A lack of vitality

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A lack of vitality


During a summer trip to Gyeongju in August, I visited the Wolseong Nuclear Power Plant Information Center in Yangnam, North Gyeongsang. It was at the height of friction as the Moon Jae-in administration declared a nuclear power phase-out. The main entrance of the two-story building had a sign that read “Clean Green Energy.”

I arrived a little after the opening at 9 a.m., but no one was there. The lights in the exhibition hall were off. After waiting a while, I had to call someone. A staff member came and turned the light on and showed little willingness to promote the project. Inside, the exhibition hall was humid and hot, and I left after browsing for half an hour. There were signs protesting nuclear power around the Korea Hydro and Nuclear Power headquarters at the foot of Mt. Toham.

When your work is praised, you are encouraged and motivated. If your work is denounced, you get discouraged and exhausted. As I met the dispirited staff at the information center, I thought he wouldn’t have the motivation to be enthusiastic, as the nuclear power plants are under criticism.

When I visited Doosan Heavy Industries, the manufacturer of the nuclear power facilities in Changwon, South Gyeongsang, in June 2009, I witnessed vitality. The employee who guided me around the plant highlighted the excellence of Korean nuclear power plants, showing me the silver turbines. This was when Korea was competing against the United States and France for the UAE contract. Then-French President Nicholas Sarkozy had the president of Areva, French nuclear company, accompany him on his visit to the UAE. In December 2006, Korea won the contract with $20 billion in construction costs.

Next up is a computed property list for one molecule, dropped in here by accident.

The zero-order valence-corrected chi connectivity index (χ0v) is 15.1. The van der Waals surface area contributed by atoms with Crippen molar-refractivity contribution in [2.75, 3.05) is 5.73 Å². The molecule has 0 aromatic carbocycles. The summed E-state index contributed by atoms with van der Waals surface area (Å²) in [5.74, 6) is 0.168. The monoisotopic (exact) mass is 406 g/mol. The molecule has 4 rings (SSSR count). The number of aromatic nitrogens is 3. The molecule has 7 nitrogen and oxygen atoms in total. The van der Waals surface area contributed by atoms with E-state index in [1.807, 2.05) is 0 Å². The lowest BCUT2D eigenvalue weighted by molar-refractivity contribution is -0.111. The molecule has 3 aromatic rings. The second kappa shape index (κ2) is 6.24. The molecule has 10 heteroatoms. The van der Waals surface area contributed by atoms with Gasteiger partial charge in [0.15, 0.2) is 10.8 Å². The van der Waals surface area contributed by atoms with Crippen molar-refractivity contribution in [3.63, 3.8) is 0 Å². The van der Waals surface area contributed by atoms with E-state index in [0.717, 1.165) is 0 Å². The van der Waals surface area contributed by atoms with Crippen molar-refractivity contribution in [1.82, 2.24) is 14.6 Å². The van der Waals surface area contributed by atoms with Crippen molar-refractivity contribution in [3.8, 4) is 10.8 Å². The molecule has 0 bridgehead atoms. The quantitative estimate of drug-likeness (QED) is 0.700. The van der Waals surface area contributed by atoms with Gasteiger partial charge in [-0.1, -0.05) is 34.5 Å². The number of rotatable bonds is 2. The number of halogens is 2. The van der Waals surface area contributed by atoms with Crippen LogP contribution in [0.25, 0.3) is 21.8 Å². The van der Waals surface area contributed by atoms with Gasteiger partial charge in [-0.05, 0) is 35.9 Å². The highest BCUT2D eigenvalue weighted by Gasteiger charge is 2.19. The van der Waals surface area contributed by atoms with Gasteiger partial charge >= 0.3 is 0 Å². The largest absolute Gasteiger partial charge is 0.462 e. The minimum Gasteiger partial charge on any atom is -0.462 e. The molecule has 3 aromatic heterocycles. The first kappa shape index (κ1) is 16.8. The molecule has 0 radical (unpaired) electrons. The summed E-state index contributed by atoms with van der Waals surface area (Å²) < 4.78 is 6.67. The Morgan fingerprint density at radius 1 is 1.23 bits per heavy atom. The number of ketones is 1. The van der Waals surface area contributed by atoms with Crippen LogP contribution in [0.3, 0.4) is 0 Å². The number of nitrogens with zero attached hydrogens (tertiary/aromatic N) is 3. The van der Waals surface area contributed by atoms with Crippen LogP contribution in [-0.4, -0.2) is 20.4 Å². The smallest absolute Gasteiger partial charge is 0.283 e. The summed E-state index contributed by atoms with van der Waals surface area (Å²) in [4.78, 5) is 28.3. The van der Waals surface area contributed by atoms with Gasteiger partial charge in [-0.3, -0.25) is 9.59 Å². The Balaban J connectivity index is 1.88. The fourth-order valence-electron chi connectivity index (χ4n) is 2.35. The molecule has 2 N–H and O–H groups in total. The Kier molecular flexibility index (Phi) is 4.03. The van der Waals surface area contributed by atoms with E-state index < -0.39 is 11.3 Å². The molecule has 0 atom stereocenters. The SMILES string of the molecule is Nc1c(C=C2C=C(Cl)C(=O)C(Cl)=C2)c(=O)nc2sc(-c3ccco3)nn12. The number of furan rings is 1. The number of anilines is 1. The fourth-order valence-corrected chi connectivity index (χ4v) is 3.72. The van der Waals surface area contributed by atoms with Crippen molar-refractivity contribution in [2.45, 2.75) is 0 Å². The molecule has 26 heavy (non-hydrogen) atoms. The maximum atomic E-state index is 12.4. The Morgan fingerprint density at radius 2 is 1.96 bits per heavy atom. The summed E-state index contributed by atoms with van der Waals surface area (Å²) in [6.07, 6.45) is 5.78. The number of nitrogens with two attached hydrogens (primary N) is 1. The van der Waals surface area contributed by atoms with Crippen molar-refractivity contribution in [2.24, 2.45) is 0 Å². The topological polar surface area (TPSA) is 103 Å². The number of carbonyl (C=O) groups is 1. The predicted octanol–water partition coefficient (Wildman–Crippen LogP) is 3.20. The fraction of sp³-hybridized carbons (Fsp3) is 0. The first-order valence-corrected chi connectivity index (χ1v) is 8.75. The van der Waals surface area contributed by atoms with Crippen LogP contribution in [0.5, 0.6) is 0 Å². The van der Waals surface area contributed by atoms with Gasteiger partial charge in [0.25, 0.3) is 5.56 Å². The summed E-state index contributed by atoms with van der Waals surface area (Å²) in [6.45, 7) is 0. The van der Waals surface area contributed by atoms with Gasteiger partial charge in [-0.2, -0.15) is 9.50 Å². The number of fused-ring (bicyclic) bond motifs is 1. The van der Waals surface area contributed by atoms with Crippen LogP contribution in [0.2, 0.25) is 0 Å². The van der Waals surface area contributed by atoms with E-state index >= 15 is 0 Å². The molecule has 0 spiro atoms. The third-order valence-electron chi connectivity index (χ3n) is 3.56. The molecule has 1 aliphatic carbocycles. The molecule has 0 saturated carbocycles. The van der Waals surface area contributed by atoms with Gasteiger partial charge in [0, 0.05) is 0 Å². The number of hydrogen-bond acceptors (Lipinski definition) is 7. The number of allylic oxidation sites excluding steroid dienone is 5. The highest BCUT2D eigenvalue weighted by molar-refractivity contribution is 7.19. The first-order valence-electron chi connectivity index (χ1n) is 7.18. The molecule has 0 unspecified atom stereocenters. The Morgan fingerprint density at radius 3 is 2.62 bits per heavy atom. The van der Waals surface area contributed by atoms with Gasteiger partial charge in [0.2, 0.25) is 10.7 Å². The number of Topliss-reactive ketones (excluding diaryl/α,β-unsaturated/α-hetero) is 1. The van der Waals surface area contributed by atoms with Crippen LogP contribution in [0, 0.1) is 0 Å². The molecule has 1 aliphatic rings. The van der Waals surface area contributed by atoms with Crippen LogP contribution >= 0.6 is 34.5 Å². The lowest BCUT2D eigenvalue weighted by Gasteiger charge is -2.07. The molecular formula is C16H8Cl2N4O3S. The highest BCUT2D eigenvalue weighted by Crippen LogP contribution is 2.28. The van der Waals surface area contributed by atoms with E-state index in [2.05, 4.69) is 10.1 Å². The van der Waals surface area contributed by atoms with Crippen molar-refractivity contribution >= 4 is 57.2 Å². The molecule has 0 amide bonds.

A comprehensive discussion on the Shin Kori 5 and 6 nuclear reactors was held from Oct. 13 to 15. It would soon be decided whether the construction would be suspended. The decision will affect the nuclear power company and landowners. If the construction is suspended, it would also influence the nuclear power industry’s exports.

The International Atomic Energy Agency projects that the global market is expected to grow to 300 trillion won ($266.2 billion) by 2030, and it is a market we do not want to miss. The World Association of Nuclear Operators’ biennial general meeting is held from Oct. 14 to 17 in Gyeongju, and is attended by over 700 industry insiders. The government may support exports and promote excellence in Korean technology, but not many would believe it.

Article One of the Nuclear Energy Promotion Act states, “The purpose of this Act is to provide for matters concerning the research, development, production and use of nuclear energy to contribute to enhancing people’s lifestyles and welfare by facilitating the advancement of academic research and industrial development.” It is the government’s duty to promote the nuclear energy industry. It should take action, not spread slogans. The National Archives published “The Republic of Korea in Records and Themes” and chose nuclear power as one of the items that show Korea’s excellence, along with semiconductors. It was published during the Park administration, but is still valid.

JoongAng Ilbo, Oct. 16, Page 34

*The author is the deputy national news editor of the JoongAng Ilbo.

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